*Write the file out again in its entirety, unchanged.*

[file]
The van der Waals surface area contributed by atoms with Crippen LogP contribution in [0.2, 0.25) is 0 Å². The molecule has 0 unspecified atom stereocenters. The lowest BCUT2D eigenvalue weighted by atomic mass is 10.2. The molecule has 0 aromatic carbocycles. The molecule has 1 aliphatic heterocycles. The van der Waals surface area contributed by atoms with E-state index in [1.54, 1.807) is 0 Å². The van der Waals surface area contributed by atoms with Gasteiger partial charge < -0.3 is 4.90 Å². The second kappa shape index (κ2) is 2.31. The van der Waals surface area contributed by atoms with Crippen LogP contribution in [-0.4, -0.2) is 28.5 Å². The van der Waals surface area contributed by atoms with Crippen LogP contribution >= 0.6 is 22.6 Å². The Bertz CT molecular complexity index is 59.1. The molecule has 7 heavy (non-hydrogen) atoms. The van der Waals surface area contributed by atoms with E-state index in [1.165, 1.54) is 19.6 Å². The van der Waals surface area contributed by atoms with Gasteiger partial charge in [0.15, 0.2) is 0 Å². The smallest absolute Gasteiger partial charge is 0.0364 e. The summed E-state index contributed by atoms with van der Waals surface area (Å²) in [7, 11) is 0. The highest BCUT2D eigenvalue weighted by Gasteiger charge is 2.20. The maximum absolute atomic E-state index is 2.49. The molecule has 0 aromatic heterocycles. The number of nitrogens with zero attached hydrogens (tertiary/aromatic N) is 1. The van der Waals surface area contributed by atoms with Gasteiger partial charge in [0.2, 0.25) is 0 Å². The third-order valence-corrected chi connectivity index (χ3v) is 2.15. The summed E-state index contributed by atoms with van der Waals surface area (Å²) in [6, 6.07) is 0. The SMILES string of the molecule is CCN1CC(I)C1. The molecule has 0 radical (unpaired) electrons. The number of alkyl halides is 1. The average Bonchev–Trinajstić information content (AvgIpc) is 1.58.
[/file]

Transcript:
The van der Waals surface area contributed by atoms with Crippen LogP contribution in [0.2, 0.25) is 0 Å². The molecule has 0 unspecified atom stereocenters. The lowest BCUT2D eigenvalue weighted by atomic mass is 10.2. The molecule has 0 aromatic carbocycles. The molecule has 1 aliphatic heterocycles. The van der Waals surface area contributed by atoms with E-state index in [1.54, 1.807) is 0 Å². The van der Waals surface area contributed by atoms with Gasteiger partial charge < -0.3 is 4.90 Å². The second kappa shape index (κ2) is 2.31. The van der Waals surface area contributed by atoms with Crippen LogP contribution in [-0.4, -0.2) is 28.5 Å². The van der Waals surface area contributed by atoms with Crippen LogP contribution >= 0.6 is 22.6 Å². The Bertz CT molecular complexity index is 59.1. The molecule has 7 heavy (non-hydrogen) atoms. The van der Waals surface area contributed by atoms with E-state index in [1.165, 1.54) is 19.6 Å². The van der Waals surface area contributed by atoms with Gasteiger partial charge in [0.15, 0.2) is 0 Å². The smallest absolute Gasteiger partial charge is 0.0364 e. The summed E-state index contributed by atoms with van der Waals surface area (Å²) in [7, 11) is 0. The highest BCUT2D eigenvalue weighted by Gasteiger charge is 2.20. The maximum absolute atomic E-state index is 2.49. The molecule has 0 aromatic heterocycles. The number of nitrogens with zero attached hydrogens (tertiary/aromatic N) is 1. The van der Waals surface area contributed by atoms with Gasteiger partial charge in [0.2, 0.25) is 0 Å². The third-order valence-corrected chi connectivity index (χ3v) is 2.15. The summed E-state index contributed by atoms with van der Waals surface area (Å²) in [6, 6.07) is 0. The SMILES string of the molecule is CCN1CC(I)C1. The molecule has 0 radical (unpaired) electrons. The number of alkyl halides is 1. The average Bonchev–Trinajstić information content (AvgIpc) is 1.58.